On Tuesday, November 4th, 2014, a power shift occurred in American politics as the Republican party swept elections to take the majority in the United States Senate, a position the party hasn’t been in since 2006. Additionally, Republicans took additional seats in the House of Representatives, a place they already had the majority in, as well as many governorships across the country.
What Does This Mean for the Trucking Industry?
So, what does this mean for the trucking industry? Well, a few things; first, it may mean an easing of current and future regulations that the Obama administration has enacted over the past several years. Second, it may mean that fuel taxes will be stalled or lessened, and while this may seem like a good thing, it’s actually a double-edged sword. Although fuel taxes may go down, you need to remember that these funds go toward building and maintaining roadways and supporting infrastructure, and without them, fleet owners may see truck maintenance costs rise.
“If Republicans do claim a majority in both the Senate and the House in [the] elections, [American Trucking Associations Vice President David] Osiecki would expect a ‘different perspective’ to descend on the ‘regulatory pipeline’ affecting trucking.‘
More oversight of the regulatory process, with more hearings, would slow things down – that would benefit trucking,’ he said.‘
On the flip side, though, Republicans are disinclined to raise taxes, thus potentially tabling efforts to either increase federal fuel taxes directly or index them to inflation in some manner in order to generate more transportation infrastructure funding,’ Osiecki noted.” –Fleetowner.com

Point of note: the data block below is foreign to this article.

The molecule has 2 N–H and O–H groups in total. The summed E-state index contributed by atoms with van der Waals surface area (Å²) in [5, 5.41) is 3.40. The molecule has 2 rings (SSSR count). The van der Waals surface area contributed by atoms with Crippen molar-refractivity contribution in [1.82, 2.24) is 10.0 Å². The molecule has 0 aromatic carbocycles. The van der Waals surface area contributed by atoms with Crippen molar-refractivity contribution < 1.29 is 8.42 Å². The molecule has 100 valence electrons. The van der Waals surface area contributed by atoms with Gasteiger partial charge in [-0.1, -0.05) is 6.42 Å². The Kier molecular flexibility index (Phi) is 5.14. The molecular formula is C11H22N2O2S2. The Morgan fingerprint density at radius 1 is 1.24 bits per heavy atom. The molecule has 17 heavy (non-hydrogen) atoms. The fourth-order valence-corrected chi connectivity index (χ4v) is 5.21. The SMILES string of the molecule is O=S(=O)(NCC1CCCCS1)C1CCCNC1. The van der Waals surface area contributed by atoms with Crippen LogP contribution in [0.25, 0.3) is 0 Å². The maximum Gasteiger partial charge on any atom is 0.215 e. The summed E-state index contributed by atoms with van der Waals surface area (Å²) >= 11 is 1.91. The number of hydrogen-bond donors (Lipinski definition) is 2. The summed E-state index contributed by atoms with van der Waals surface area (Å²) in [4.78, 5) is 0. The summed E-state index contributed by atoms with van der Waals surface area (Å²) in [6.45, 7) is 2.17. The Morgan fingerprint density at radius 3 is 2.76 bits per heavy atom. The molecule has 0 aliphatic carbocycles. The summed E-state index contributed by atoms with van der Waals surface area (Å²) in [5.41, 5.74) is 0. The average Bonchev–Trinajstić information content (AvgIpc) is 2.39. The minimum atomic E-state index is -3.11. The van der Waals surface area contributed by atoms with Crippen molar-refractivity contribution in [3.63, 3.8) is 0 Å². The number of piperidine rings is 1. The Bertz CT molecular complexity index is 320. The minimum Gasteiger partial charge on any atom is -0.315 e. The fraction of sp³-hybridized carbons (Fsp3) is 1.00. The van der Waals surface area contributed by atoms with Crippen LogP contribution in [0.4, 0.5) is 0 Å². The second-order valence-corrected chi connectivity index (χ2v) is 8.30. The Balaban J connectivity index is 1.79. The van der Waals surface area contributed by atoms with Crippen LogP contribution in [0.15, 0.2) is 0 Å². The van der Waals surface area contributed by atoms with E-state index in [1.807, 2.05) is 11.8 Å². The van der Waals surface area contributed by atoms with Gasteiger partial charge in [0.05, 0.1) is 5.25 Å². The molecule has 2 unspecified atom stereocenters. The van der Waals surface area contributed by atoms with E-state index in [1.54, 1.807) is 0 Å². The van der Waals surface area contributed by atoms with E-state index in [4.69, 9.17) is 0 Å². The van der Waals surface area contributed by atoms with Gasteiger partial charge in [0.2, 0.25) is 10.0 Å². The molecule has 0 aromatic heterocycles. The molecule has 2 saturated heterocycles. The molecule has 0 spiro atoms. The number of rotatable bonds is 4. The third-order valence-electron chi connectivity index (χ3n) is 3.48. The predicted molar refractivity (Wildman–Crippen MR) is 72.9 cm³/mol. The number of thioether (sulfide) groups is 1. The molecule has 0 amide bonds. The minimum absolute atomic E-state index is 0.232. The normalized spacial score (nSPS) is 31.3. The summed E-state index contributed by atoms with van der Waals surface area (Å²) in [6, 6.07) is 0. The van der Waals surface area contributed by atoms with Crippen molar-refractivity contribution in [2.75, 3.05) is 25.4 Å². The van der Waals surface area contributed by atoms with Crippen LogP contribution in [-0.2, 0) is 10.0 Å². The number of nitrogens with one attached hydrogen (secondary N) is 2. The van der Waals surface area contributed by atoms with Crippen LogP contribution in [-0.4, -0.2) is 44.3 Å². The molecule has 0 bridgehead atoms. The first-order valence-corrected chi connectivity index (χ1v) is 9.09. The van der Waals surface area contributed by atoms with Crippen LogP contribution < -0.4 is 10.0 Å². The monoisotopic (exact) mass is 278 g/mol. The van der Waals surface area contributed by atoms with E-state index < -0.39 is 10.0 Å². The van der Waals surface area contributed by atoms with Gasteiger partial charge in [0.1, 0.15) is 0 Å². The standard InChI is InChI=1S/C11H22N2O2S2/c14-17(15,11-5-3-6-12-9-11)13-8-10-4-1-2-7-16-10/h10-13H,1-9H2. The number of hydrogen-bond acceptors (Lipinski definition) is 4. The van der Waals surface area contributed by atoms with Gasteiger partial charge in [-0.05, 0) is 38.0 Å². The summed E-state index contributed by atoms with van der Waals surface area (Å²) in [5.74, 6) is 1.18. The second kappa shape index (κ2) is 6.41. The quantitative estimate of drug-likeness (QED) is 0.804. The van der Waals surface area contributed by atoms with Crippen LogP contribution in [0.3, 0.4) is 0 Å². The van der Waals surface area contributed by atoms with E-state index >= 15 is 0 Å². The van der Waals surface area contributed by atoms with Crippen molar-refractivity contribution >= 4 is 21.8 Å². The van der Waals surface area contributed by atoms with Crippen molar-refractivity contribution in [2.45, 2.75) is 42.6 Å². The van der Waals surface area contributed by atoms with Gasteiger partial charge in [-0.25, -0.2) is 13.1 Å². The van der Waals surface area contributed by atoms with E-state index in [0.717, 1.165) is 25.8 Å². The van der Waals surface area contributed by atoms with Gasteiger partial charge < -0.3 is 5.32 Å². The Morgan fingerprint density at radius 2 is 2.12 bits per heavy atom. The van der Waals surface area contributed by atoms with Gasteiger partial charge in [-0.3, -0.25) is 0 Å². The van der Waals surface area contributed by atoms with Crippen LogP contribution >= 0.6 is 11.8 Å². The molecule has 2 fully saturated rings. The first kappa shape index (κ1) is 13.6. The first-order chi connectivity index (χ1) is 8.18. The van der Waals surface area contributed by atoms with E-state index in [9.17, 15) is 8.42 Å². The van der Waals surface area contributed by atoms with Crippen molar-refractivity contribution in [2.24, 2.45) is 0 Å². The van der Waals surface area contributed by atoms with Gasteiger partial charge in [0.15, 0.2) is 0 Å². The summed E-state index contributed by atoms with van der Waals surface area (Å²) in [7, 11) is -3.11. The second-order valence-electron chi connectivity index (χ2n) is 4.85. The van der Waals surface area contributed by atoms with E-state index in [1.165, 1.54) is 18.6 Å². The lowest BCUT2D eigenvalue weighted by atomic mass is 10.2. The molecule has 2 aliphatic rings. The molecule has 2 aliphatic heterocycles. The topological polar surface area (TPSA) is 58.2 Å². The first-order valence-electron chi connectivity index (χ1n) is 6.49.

What Does This Mean for You?
How do you think the trucking industry will be affected by the Republican congressional majority? Do you think things will change for the better, stay the same, or get worse? Leave your comments below to sound off.
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About the Author
Chuck Melton is a pioneer in the transportation technology field. Founder of one of the early PC-Based trucking software companies – Integrated Transportation Software in 1984, he developed one of the first links to satellite-based onboard systems including Qualcomm’s (at the time) OmniTracs system. He sold the assets to Qualcomm and has managed a successful software company for over 30 years serving trucking companies across the nation.
Chuck continues to see plenty of pioneering opportunities to create value for trucking companies. With the advent of web-based database systems, low-cost EOBRs, tablets, and smartphones, the 21st-century trucking company can become a seamless part of the supply chain… anywhere, anytime on any device! READ MORE